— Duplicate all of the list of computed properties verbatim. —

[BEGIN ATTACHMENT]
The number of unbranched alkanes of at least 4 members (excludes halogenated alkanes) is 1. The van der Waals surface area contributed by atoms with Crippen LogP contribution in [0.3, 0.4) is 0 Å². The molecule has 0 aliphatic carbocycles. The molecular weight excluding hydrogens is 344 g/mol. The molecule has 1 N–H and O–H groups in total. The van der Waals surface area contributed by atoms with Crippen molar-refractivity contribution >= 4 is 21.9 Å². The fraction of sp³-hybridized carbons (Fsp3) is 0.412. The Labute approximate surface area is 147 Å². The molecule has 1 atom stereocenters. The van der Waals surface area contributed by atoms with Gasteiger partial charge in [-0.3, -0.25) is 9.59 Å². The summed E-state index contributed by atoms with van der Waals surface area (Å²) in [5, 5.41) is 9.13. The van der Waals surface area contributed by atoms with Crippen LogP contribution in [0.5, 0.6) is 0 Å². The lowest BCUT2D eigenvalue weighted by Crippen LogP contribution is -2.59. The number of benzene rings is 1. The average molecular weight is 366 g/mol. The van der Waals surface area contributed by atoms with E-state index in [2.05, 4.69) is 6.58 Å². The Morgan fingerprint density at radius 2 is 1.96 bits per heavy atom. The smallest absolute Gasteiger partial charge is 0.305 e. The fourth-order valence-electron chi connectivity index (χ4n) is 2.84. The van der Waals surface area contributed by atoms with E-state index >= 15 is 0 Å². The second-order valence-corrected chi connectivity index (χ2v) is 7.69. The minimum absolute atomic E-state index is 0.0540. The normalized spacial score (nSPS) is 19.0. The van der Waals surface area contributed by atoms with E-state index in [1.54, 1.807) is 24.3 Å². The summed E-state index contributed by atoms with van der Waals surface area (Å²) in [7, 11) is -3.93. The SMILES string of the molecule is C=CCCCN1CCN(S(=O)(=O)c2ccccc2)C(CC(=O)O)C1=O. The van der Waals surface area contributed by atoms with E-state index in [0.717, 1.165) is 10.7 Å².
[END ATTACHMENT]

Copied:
The number of unbranched alkanes of at least 4 members (excludes halogenated alkanes) is 1. The van der Waals surface area contributed by atoms with Crippen LogP contribution in [0.3, 0.4) is 0 Å². The molecule has 0 aliphatic carbocycles. The molecular weight excluding hydrogens is 344 g/mol. The molecule has 1 N–H and O–H groups in total. The van der Waals surface area contributed by atoms with Crippen molar-refractivity contribution >= 4 is 21.9 Å². The fraction of sp³-hybridized carbons (Fsp3) is 0.412. The Labute approximate surface area is 147 Å². The molecule has 1 atom stereocenters. The van der Waals surface area contributed by atoms with Gasteiger partial charge in [-0.3, -0.25) is 9.59 Å². The summed E-state index contributed by atoms with van der Waals surface area (Å²) in [5, 5.41) is 9.13. The van der Waals surface area contributed by atoms with Crippen LogP contribution in [0.5, 0.6) is 0 Å². The lowest BCUT2D eigenvalue weighted by Crippen LogP contribution is -2.59. The number of benzene rings is 1. The average molecular weight is 366 g/mol. The van der Waals surface area contributed by atoms with E-state index in [2.05, 4.69) is 6.58 Å². The Morgan fingerprint density at radius 2 is 1.96 bits per heavy atom. The smallest absolute Gasteiger partial charge is 0.305 e. The fourth-order valence-electron chi connectivity index (χ4n) is 2.84. The van der Waals surface area contributed by atoms with E-state index >= 15 is 0 Å². The second-order valence-corrected chi connectivity index (χ2v) is 7.69. The minimum absolute atomic E-state index is 0.0540. The normalized spacial score (nSPS) is 19.0. The van der Waals surface area contributed by atoms with E-state index in [1.54, 1.807) is 24.3 Å². The summed E-state index contributed by atoms with van der Waals surface area (Å²) in [7, 11) is -3.93. The SMILES string of the molecule is C=CCCCN1CCN(S(=O)(=O)c2ccccc2)C(CC(=O)O)C1=O. The van der Waals surface area contributed by atoms with E-state index in [0.717, 1.165) is 10.7 Å².